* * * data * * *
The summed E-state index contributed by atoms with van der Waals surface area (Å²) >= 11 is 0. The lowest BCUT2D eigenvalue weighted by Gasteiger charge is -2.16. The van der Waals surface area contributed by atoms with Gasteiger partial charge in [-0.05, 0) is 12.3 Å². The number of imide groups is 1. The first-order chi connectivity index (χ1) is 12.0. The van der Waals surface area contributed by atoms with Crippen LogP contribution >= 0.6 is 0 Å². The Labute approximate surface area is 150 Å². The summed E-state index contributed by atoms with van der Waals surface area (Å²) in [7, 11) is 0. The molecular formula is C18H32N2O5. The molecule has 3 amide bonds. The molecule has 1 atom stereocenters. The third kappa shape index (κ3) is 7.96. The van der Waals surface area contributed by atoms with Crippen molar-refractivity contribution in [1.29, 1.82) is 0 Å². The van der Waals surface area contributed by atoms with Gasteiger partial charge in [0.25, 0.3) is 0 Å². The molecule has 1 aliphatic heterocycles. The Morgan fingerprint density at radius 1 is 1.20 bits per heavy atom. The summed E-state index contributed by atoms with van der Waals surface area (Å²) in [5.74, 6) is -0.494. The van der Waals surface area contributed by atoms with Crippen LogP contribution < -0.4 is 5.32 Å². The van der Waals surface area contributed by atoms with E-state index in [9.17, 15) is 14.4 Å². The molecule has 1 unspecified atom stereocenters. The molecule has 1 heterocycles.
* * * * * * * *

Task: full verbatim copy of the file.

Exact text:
The summed E-state index contributed by atoms with van der Waals surface area (Å²) >= 11 is 0. The lowest BCUT2D eigenvalue weighted by Gasteiger charge is -2.16. The van der Waals surface area contributed by atoms with Gasteiger partial charge in [-0.05, 0) is 12.3 Å². The number of imide groups is 1. The first-order chi connectivity index (χ1) is 12.0. The van der Waals surface area contributed by atoms with Crippen LogP contribution >= 0.6 is 0 Å². The Labute approximate surface area is 150 Å². The summed E-state index contributed by atoms with van der Waals surface area (Å²) in [7, 11) is 0. The molecular formula is C18H32N2O5. The molecule has 3 amide bonds. The molecule has 1 atom stereocenters. The third kappa shape index (κ3) is 7.96. The van der Waals surface area contributed by atoms with Crippen molar-refractivity contribution in [1.29, 1.82) is 0 Å². The van der Waals surface area contributed by atoms with Gasteiger partial charge in [0.25, 0.3) is 0 Å². The molecule has 1 aliphatic heterocycles. The Morgan fingerprint density at radius 1 is 1.20 bits per heavy atom. The summed E-state index contributed by atoms with van der Waals surface area (Å²) in [5.74, 6) is -0.494. The van der Waals surface area contributed by atoms with Crippen LogP contribution < -0.4 is 5.32 Å². The van der Waals surface area contributed by atoms with E-state index in [9.17, 15) is 14.4 Å². The molecule has 1 unspecified atom stereocenters. The molecule has 1 heterocycles.